Phylogenetic and morphometric analyses of Eastern fluted-point forms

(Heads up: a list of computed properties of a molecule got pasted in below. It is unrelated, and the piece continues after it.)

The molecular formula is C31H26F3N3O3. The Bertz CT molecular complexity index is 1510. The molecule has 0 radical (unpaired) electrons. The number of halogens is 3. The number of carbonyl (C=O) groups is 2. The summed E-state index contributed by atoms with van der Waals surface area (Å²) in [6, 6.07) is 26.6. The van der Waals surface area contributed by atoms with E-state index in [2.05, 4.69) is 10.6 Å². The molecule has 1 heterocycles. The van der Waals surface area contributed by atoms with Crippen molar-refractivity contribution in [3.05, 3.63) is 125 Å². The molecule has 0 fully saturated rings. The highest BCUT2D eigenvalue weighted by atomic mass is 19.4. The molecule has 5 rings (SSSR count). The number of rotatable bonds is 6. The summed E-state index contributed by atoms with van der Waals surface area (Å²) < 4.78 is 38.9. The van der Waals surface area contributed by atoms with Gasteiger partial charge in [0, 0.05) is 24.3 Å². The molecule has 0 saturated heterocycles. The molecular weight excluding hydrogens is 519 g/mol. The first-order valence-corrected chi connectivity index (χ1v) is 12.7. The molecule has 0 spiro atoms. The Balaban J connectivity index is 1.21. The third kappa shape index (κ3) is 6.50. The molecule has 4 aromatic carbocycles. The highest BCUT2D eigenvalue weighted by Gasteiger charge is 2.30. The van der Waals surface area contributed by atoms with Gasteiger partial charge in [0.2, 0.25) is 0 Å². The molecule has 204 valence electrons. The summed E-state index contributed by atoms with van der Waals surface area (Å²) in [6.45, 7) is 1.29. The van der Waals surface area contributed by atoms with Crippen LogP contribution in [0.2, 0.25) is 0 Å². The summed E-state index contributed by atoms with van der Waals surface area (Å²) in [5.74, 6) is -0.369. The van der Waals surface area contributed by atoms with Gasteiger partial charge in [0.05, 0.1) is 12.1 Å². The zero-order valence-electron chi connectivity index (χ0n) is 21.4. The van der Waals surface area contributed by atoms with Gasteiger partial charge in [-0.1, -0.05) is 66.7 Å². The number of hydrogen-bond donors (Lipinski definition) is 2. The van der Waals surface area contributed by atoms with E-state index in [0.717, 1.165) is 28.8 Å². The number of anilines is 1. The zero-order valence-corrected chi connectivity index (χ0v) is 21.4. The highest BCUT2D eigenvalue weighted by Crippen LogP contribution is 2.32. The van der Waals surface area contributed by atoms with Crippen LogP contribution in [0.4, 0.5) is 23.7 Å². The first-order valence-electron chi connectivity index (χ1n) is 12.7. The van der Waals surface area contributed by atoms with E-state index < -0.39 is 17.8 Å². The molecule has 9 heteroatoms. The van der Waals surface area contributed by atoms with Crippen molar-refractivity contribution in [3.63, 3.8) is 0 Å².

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[ACCESS RESTRICTED TO THE UNIVERSITY OF MISSOURI AT AUTHOR'S REQUEST.] This dissertation constitutes two mutually complementary approaches to the study of Paleoindian material culture in eastern North America, ca. 13,500-10,500 calendar years before present. Archaeologists have long held that the East contains a substantially greater degree of morphological variation in Paleoindian point forms, though precisely why this is the case has rarely been explained. It is also unclear how many of the various point forms relate to each other in an evolutionary sense--which forms are derived from which, and why? Morphological analyses are conducted on a large sample of intact Paleoindian projectile points from across the East. I use paradigmatic classification to establish classes for use in a cladistic analysis to evaluate heritable continuity within the sample. Results of this analysis suggest that shape and form of Paleoindian projectile points changed in a more-or-less stochastic fashion across space, and evidence for strong selective pressure is limited. Findings concerning the process of character-state change suggest that some characters become fixed early in the evolution of points, whereas others appear to change frequently. The results of this study demonstrate that changes in Paleoindian projectile points can be explained within a cultural-evolution framework.